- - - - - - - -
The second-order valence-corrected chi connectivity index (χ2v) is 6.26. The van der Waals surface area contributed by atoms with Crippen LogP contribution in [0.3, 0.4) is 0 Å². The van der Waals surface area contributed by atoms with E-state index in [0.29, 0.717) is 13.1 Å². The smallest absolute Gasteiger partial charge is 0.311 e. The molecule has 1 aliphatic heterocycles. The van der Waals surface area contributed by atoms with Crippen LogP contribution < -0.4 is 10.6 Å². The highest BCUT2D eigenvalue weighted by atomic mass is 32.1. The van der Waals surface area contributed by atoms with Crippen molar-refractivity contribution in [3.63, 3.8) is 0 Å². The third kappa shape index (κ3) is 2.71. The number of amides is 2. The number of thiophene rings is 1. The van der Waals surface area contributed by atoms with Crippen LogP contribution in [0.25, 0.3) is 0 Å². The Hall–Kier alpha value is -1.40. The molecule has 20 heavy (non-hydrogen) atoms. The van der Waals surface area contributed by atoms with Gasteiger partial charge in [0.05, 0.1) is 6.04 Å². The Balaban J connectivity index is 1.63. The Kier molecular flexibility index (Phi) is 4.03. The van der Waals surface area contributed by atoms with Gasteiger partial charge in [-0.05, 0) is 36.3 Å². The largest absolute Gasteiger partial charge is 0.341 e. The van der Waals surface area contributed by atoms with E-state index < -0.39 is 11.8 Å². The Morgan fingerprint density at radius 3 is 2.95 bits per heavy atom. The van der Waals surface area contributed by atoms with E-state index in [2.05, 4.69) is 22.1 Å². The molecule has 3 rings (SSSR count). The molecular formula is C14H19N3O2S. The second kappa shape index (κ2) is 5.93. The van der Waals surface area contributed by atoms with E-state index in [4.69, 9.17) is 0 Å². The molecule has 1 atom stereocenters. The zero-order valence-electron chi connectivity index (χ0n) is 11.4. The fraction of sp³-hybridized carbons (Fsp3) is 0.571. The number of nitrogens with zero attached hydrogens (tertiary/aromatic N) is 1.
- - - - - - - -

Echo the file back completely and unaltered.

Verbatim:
The second-order valence-corrected chi connectivity index (χ2v) is 6.26. The van der Waals surface area contributed by atoms with Crippen LogP contribution in [0.3, 0.4) is 0 Å². The van der Waals surface area contributed by atoms with E-state index in [0.29, 0.717) is 13.1 Å². The smallest absolute Gasteiger partial charge is 0.311 e. The molecule has 1 aliphatic heterocycles. The van der Waals surface area contributed by atoms with Crippen LogP contribution < -0.4 is 10.6 Å². The highest BCUT2D eigenvalue weighted by atomic mass is 32.1. The van der Waals surface area contributed by atoms with Crippen molar-refractivity contribution in [3.63, 3.8) is 0 Å². The third kappa shape index (κ3) is 2.71. The number of amides is 2. The number of thiophene rings is 1. The van der Waals surface area contributed by atoms with Crippen LogP contribution in [0.25, 0.3) is 0 Å². The Hall–Kier alpha value is -1.40. The molecule has 20 heavy (non-hydrogen) atoms. The van der Waals surface area contributed by atoms with Gasteiger partial charge in [0.05, 0.1) is 6.04 Å². The Balaban J connectivity index is 1.63. The Kier molecular flexibility index (Phi) is 4.03. The van der Waals surface area contributed by atoms with Gasteiger partial charge in [-0.05, 0) is 36.3 Å². The largest absolute Gasteiger partial charge is 0.341 e. The van der Waals surface area contributed by atoms with E-state index < -0.39 is 11.8 Å². The Morgan fingerprint density at radius 3 is 2.95 bits per heavy atom. The van der Waals surface area contributed by atoms with E-state index in [2.05, 4.69) is 22.1 Å². The molecule has 3 rings (SSSR count). The molecular formula is C14H19N3O2S. The second kappa shape index (κ2) is 5.93. The van der Waals surface area contributed by atoms with E-state index in [4.69, 9.17) is 0 Å². The molecule has 1 atom stereocenters. The zero-order valence-electron chi connectivity index (χ0n) is 11.4. The fraction of sp³-hybridized carbons (Fsp3) is 0.571. The number of nitrogens with zero attached hydrogens (tertiary/aromatic N) is 1.